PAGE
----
Results tagged ‘ Fredi Gonzalez ’
Creating an easy transition for Mike Stanton is a primary objective of the Marlins as an organization and Fredi Gonzalez as manager.
For weeks, Gonzalez has said Stanton likely would start off batting seventh, or perhaps second.
The recent offensive struggles may have prompted a change of thinking. Hanley Ramirez batted leadoff on Sunday in a 7-6 loss to the Mets at Citi Field.
Ramirez was hitless in two at-bats with three walks, including one intentionally. One of his outs was a crushed liner to deep right field that Jeff Francoeur made a terrific running catch.
Gonzalez noted that Ramirez leading off wasn’t a definite guarantee. But will the All-Star bat first on Tuesday night at Philadelphia? That may have now changed with Stanton officially called up.
Stanton batted third at Double-A Jacksonville. His numbers spoke loudly, 21 homers, 52 RBIs and a .311 average in 52 games.
Don’t be surprised is Stanton is batting sixth or second on Tuesday.
It was seem unlikely to put the 20-year-old in a prime power spot like No. 3 in his first big league game, especially since Dan Uggla belted his 13th homer while hitting third on Sunday.
If Stanton hits sixth in his big league debut, Ramirez would go back to batting third. A possible lineup that way, at least against right-handed starting pitching, would be Chris Coghlan, Gaby Sanchez, Ramirez, Jorge Cantu, Uggla, Stanton, Cody Ross, Ronny Paulino and Chris Volstad, Tuesday’s starter.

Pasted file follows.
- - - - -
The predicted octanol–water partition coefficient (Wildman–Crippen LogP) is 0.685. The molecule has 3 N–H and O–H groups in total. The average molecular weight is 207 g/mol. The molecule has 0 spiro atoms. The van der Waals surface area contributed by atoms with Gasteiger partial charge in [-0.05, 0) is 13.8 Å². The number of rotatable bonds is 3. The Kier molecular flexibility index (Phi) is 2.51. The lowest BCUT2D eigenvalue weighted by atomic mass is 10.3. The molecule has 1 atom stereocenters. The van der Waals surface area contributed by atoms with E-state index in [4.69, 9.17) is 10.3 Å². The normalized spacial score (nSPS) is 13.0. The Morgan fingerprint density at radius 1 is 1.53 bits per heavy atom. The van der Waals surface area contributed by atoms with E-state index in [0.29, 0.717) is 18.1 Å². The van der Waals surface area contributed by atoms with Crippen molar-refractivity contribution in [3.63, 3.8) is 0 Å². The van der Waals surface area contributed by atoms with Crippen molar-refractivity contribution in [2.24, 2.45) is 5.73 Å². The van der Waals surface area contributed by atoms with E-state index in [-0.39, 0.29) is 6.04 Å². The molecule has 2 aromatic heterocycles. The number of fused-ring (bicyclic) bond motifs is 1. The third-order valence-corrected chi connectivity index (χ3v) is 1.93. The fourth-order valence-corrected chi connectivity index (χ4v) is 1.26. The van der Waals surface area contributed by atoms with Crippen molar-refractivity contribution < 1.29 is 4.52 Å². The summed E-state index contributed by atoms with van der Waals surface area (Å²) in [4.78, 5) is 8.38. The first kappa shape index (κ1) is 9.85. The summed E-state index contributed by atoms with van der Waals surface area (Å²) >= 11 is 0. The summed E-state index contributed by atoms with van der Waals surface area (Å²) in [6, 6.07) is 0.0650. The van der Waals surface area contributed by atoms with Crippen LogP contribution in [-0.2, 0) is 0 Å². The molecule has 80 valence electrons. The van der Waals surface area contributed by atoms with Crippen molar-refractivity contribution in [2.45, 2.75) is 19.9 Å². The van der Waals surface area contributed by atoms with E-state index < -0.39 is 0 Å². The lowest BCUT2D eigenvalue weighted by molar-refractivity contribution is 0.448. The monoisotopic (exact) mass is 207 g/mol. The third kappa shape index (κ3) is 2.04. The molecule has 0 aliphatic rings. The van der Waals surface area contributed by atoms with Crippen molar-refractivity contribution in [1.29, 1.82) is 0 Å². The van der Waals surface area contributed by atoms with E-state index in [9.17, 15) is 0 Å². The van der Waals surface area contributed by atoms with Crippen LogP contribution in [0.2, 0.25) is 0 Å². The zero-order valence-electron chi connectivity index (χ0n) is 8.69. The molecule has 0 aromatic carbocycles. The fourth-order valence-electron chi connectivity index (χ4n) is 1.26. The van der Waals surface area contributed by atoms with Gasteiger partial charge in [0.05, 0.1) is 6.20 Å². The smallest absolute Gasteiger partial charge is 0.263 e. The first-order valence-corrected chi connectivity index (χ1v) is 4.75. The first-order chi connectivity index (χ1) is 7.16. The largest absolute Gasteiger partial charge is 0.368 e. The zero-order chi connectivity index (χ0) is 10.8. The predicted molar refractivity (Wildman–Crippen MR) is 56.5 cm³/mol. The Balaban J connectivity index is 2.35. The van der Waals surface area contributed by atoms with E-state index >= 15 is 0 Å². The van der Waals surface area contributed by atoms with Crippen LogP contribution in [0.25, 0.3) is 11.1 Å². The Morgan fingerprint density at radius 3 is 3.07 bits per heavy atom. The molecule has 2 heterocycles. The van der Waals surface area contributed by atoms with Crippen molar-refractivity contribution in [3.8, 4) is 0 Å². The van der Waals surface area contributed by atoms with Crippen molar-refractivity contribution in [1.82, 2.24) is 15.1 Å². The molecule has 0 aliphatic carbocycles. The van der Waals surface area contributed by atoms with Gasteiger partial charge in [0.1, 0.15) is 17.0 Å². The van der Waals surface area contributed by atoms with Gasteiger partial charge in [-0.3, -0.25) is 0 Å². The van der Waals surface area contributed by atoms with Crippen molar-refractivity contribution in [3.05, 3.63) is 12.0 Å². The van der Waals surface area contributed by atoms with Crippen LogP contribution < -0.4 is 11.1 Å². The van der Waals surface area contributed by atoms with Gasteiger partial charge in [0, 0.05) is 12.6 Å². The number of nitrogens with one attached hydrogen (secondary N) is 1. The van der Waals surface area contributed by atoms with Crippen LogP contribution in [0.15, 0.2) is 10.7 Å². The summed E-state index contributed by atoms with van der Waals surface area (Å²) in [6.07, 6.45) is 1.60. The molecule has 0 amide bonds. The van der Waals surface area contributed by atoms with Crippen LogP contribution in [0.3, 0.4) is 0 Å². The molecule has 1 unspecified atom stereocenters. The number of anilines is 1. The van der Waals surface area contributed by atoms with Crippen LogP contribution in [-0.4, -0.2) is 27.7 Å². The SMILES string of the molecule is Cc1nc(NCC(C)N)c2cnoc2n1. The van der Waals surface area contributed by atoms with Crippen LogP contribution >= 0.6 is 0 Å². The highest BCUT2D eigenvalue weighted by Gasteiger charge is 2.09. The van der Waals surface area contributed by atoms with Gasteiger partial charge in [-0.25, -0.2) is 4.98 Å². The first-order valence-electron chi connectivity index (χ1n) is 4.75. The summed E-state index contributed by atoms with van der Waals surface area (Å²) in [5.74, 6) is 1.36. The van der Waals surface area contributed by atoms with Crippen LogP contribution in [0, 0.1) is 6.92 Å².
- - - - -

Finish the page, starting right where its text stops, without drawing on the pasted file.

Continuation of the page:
Ross already has produced batting seventh, while Uggla has been having a solid season batting mostly fifth.
Perhaps a better option is hitting Stanton second right away is Sanchez has already shown he has the discipline to bat eighth. Paulino is more of an aggressive hitter, and may not be best suited to hit in front of the pitcher.
One thing to consider about Ramirez batting second is if a base is open, like it was Sunday at New York, teams will likely intentionally walk him to get to Coghlan. The Mets did that with a runner on second and two outs. Then they brought in lefty Pedro Feliciano, who struck out the lefty hitting Coghlan. With Ramirez hitting third, he is protected by Cantu, a proven run producer, .
If Stanton were hitting second and Ramirez third, opposing teams couldn’t match their lefty reliever in those spots.
Earlier this season Gonzalez asked Bobby Cox why he put Jason Heyward, Atlanta’s 20-year-old sensation, second.
Cox said it was out of necessity because Yunel Escobar wasn’t hitting. Heyward has thrived batted second.
Perhaps that will be the best fit to start Stanton, and then see how the lineup comes together.
— Joe Frisaro
Before the deal to send Dontrelle Willis to Arizona was finalized, the Marlins expressed interest in luring the D-Train back to South Florida.
Ultimately, the Tigers dealt Willis to the D-backs for right-hander Billy Buckner.
With Arizona, Willis gets a chance to remain in the rotation. Had the Marlins obtained the 28-year-old left-hander, he would have been an option to throw out of the bullpen.
The Marlins and Tigers were unable to find a match for a deal, so none was made. But could Willis eventually wind up with the Marlins? Don’t rule it out.
The scenario that could land Willis back with the Marlins is if his struggles follow him to Arizona. If he is designated again, the Marlins likely would have interest.
The Marlins are looking for reliable left-handed relief help. Renyel Pinto is on the disabled list. When healthy, Pinto has not consistently thrown strikes. Dan Meyer was designated for assignment last week, and on Tuesday he was outrighted to Triple-A New Orleans. Hunter Jones is a lefty at New Orleans, who had a brief callup.
Taylor Tankersley is the lone lefty in the bullpen. Thus far, he is doing a nice job. Ideally, manager Fredi Gonzalez prefers two lefties in the pen.
Willis has a track record and a history with Florida. Perhaps, he is more suited for a bullpen role.